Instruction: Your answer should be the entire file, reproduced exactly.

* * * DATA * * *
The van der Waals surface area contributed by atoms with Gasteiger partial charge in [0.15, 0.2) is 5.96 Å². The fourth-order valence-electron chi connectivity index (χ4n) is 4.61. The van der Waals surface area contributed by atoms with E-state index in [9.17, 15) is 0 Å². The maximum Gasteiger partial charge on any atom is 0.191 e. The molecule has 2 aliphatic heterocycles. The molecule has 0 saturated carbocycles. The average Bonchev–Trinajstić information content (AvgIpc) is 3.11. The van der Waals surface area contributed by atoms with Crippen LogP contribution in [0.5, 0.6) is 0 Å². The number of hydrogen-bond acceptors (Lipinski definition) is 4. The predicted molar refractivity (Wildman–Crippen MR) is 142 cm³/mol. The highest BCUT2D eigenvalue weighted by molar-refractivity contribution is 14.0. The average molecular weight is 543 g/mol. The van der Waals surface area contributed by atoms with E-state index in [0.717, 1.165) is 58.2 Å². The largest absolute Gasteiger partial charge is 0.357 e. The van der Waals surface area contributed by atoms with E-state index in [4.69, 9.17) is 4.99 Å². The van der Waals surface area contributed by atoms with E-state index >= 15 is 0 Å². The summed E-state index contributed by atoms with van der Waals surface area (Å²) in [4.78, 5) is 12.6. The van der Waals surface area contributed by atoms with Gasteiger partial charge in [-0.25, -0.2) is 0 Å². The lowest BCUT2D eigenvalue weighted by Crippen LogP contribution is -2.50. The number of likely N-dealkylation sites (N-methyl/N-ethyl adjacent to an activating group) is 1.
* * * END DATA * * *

The van der Waals surface area contributed by atoms with Gasteiger partial charge in [0.15, 0.2) is 5.96 Å². The fourth-order valence-electron chi connectivity index (χ4n) is 4.61. The van der Waals surface area contributed by atoms with E-state index in [9.17, 15) is 0 Å². The maximum Gasteiger partial charge on any atom is 0.191 e. The molecule has 2 aliphatic heterocycles. The molecule has 0 saturated carbocycles. The average Bonchev–Trinajstić information content (AvgIpc) is 3.11. The van der Waals surface area contributed by atoms with Crippen LogP contribution in [0.5, 0.6) is 0 Å². The number of hydrogen-bond acceptors (Lipinski definition) is 4. The predicted molar refractivity (Wildman–Crippen MR) is 142 cm³/mol. The highest BCUT2D eigenvalue weighted by molar-refractivity contribution is 14.0. The average molecular weight is 543 g/mol. The van der Waals surface area contributed by atoms with E-state index in [0.717, 1.165) is 58.2 Å². The largest absolute Gasteiger partial charge is 0.357 e. The van der Waals surface area contributed by atoms with E-state index in [4.69, 9.17) is 4.99 Å². The van der Waals surface area contributed by atoms with E-state index >= 15 is 0 Å². The summed E-state index contributed by atoms with van der Waals surface area (Å²) in [4.78, 5) is 12.6. The van der Waals surface area contributed by atoms with Gasteiger partial charge in [-0.25, -0.2) is 0 Å². The lowest BCUT2D eigenvalue weighted by Crippen LogP contribution is -2.50. The number of likely N-dealkylation sites (N-methyl/N-ethyl adjacent to an activating group) is 1.